By Rootooba correspondent, 9 June 2020
Kenya is preparing to reclaim her share in the international coffee market in future, thanks to an ambitious programme by the government to provide adequate planting materials to farmers to boost production. In the current planting season, the ministry of agriculture under a programme component of the Big Four Agenda is expected to distribute 140,000 seedlings to smallholder farmers across the coffee growing counties.
According to Dr. Eliud Kireger, Director General, Kenya Agricultural Livestock and Research Organization’s (KALRO) provision of adequate planting materials is set to tame the decreasing production and thus enhance the country’s profile internationally.
“The developed seedlings will help farmers expand their farms as well as replace old varieties that are vulnerable to the vagaries of climate change,” said Dr. Kireger.
He mentioned this at the Coffee Research Institute (CRI) during the handing over of 140,000 seedlings to Paul Musyoka, who was representing the Principal Secretary in the Agriculture Ministry’s department of Crops development and Research, Professor Hamadi Boga.
Dr Kireger explained that development of the new varieties has over the years contributed to expansion of the area under coffee as farmers in non-traditional regions like Western and Rift valley regions were embracing the crop.
“This has been made possible through CRI’s partnership with value chain players, for example, Coffee Subsector Implementation Committee (CSIC),” Kireger added.
The World Bank had agreed to finance the Coffee value chain through ongoing projects, although there is need to develop strong working relationships among stakeholders Dr. Kireger revealed.
CSIC chairman Joseph Kieyah explained that the financing of the Ksh5.6 million project was part of the recommendations highlighted by the National Coffee Task Force Report 2016. Kenya peak production reached about 130,000 metric tonnes in 1987/88 production but owing to various factors the output has been oscillating between 40,000 and 50,000 metric tonnes.
“Production and access to quality coffee planting material have slowed coffee expansion and production. Currently, there is increased demand for Ruiru 11 and Batian varieties that are disease resistant,” he said.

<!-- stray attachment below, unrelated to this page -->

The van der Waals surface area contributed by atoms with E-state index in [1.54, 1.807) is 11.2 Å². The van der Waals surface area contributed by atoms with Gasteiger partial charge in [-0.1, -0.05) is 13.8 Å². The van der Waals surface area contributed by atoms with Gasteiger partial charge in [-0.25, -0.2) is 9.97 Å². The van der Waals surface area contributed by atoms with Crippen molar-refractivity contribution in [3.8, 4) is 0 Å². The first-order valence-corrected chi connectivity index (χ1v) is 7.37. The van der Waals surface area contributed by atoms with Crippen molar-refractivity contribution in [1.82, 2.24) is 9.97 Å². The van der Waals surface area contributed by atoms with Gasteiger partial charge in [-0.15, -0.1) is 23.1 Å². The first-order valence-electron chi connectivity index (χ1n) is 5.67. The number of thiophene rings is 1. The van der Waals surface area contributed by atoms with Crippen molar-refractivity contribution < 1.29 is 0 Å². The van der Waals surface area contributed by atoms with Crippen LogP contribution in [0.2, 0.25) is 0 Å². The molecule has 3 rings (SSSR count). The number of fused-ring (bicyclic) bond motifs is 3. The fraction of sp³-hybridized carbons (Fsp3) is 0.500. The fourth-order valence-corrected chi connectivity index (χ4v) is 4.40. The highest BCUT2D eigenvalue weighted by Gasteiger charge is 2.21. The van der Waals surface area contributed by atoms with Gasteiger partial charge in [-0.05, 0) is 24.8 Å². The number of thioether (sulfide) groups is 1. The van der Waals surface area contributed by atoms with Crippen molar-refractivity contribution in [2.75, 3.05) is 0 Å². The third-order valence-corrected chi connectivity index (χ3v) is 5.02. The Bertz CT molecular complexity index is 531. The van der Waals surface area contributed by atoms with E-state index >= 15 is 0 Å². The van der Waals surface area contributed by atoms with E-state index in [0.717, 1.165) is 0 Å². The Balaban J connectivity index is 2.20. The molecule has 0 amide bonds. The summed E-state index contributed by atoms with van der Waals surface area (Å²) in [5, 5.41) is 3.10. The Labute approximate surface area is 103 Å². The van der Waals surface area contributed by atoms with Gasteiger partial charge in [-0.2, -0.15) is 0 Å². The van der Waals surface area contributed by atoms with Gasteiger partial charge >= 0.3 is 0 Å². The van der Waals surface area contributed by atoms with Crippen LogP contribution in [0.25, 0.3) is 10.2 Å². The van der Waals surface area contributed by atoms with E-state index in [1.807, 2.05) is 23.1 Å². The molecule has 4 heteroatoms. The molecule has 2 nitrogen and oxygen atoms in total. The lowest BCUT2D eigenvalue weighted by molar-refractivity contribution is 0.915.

“This trend in demand is expected to continue into the foreseeable future and CRI may not be in a position to meet the amount for coffee seedlings required by farmers due to limited funding.” He added.
The seedlings production initiative, Kieyah noted, is the committee’s contribution to the Big 4 Agenda and that the state department of crop development and agricultural research will be responsible for distribution of the seedlings.
He further added that the committee has further allocated CRI an additional sum of Ksh10 million to produce 250,000 Ruiru 11 and Batian seedlings for distribution to the small scale farmers in the coming short rains season and a further Sh4.3 million to finance soil sampling and testing in other counties, that were not covered. “The results from the soil testing will ensure appropriate soil fertility interventions are undertaken including fertilizer application,” Kieyah continued
The seedlings have been bred from the CRI nurseries located at koru substation in Kericho county (30,000 seedlings), Namwela substation in Bungoma (30,000), Kitale substation in Transnzoia (45,000) and 35,000 in Marienne substation in Meru County.
The CRI director Elijah Gichuru explained that the country has an annual demand of between six and 10 million seedlings against a production capacity of about one million.
“With assistance of various local and international organizations we have been supplying planting materials to farmers in the country though we are still not able to meet the demand,” said Dr. Gichuru.
For example, in 2013 the European Union (EU) extended a Sh277 million grant to Kenya under Coffee Productivity Project (CPP) to finance decentralization of coffee research activities to maximize production of planting materials and enhance access to the farmers.
More than 60,000 small producers have benefited from the programme. Seedlings of new coffee varieties -Batian and Ruiru 11- resistant to the coffee berry and leaf rust diseases suitable for the region’s ecological zone has contributed to increased uptake of coffee by over 3,500 acres.
Under the project, CRI contracted 28 coffee societies in 14 coffee growing counties to produce seedlings and sell to farmers at subsidized prices. “We estimate that in the next five years, coffee production will increase substantially and thus boost farmers’ income,” he added.